After all, statistics is but a refined method of logic invented to make more precise the ordinary methods of thinking. Statistics can do nothing the human mind cannot do without statistics, but the human mind can often perform many of its operations much better with the aid of statistics and calculating machines. I think it could easily be proved that every one of the general principles of method the statisticians are triumphantly announcing today were earlier stated non-statistically by men who were not statisticians but who had a keen perception of the general logic of behavior and of events. Some of the statisticians, who are microscopists rather than macroscopists in logic, do not realize that this is true. I will go even a step further and say that some of the ablest investigators and generalizers in our Society are not statisticians and are generally regarded by the statisticians as poor in research, generalization, and prediction. Here again we have the "chosen people" complex, this time among the statisticians. I call attention to these facts not to belittle the importance of statistics, which I think is very great, but in order that we may be reminded that there are many tools to research, that some are better adapted to one purpose and others to other purposes, and that none are useful except as they are manipulated by a competent and well-trained workman.

( 12)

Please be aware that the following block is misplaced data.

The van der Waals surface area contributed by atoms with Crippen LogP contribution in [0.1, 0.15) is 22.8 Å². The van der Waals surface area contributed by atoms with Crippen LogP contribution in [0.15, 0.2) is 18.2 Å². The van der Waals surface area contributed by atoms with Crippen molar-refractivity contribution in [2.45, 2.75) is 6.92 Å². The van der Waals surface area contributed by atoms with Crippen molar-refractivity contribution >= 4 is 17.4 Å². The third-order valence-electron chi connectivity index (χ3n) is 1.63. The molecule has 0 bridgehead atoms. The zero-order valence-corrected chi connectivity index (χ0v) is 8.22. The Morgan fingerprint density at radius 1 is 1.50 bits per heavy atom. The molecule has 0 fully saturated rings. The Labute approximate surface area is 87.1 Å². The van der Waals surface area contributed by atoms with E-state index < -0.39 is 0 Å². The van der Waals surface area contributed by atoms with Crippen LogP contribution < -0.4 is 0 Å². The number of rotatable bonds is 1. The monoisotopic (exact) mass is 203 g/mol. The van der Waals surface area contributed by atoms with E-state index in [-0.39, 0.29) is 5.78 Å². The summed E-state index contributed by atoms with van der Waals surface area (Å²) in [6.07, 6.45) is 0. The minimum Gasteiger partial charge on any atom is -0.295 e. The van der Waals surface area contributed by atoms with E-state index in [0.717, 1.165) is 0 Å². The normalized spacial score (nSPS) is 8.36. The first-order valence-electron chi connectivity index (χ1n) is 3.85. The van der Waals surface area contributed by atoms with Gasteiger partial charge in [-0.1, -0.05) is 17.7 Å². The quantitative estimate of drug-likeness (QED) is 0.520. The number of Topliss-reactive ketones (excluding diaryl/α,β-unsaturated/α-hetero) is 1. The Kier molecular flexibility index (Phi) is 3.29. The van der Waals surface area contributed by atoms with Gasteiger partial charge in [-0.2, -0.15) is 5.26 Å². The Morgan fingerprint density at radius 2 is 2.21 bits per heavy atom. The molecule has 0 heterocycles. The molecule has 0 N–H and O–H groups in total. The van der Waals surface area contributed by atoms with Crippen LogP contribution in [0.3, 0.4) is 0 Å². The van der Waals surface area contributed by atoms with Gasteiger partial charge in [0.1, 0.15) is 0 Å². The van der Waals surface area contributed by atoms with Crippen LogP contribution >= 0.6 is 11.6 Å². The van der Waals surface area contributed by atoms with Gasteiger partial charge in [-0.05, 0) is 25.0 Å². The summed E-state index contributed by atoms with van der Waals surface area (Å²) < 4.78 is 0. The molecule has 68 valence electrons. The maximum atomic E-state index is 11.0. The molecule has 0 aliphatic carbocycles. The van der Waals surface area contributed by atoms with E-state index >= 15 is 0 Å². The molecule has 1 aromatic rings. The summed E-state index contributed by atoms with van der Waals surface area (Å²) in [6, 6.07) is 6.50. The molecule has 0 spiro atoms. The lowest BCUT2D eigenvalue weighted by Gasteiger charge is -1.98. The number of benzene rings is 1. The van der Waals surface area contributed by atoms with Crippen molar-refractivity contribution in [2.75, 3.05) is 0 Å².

One of the unexplained mysteries of American academic life is that universities and research institutions get so little for the money they spend on the social sciences. I scarcely know whether to blame this situation on the trustees, the presidents, or the heads of departments. No doubt the anxiety of trustees to protect their institutions from dangerous radicals does frequently result in the selection of men for social science posts who neither would nor could produce any ideas or data to upset the existing order. But I think the conventional-mindedness of the ordinary president who is acceptable to a board of trustees is a much more certain encouragement to mediocrity in the research work of social science men. I have known social science teachers to be appointed primarily on the basis of their interest in golf, the way they wore their clothes, their interest in social life, their mixing qualities down town, the volume of their literary output, or even the facility their wives had for entertaining. The same president of my acquaintance who appointed a sociologist after a fifteen minutes' conversation with him limited wholly to the subject of golf also added $1,000 to the salary of a very incompetent law dean, in a very lean legislative year when only two other increases of salary were made, on the ground that his wife was worth it. Presidents usually wish to retain their jobs, and one of the conditions of doing so seems to be to choose wisely the heads of their departments. In one case within my memory the man selected did not even belong to the subject over which he was chosen to preside. In another instance, the president is reported to have stated flatly that he had selected a certain man because he would take orders. Is it to be wondered at that men chosen to head departments on such grounds as I have mentioned here do not always surround themselves with strong and fearless men who can make contributions as investigators?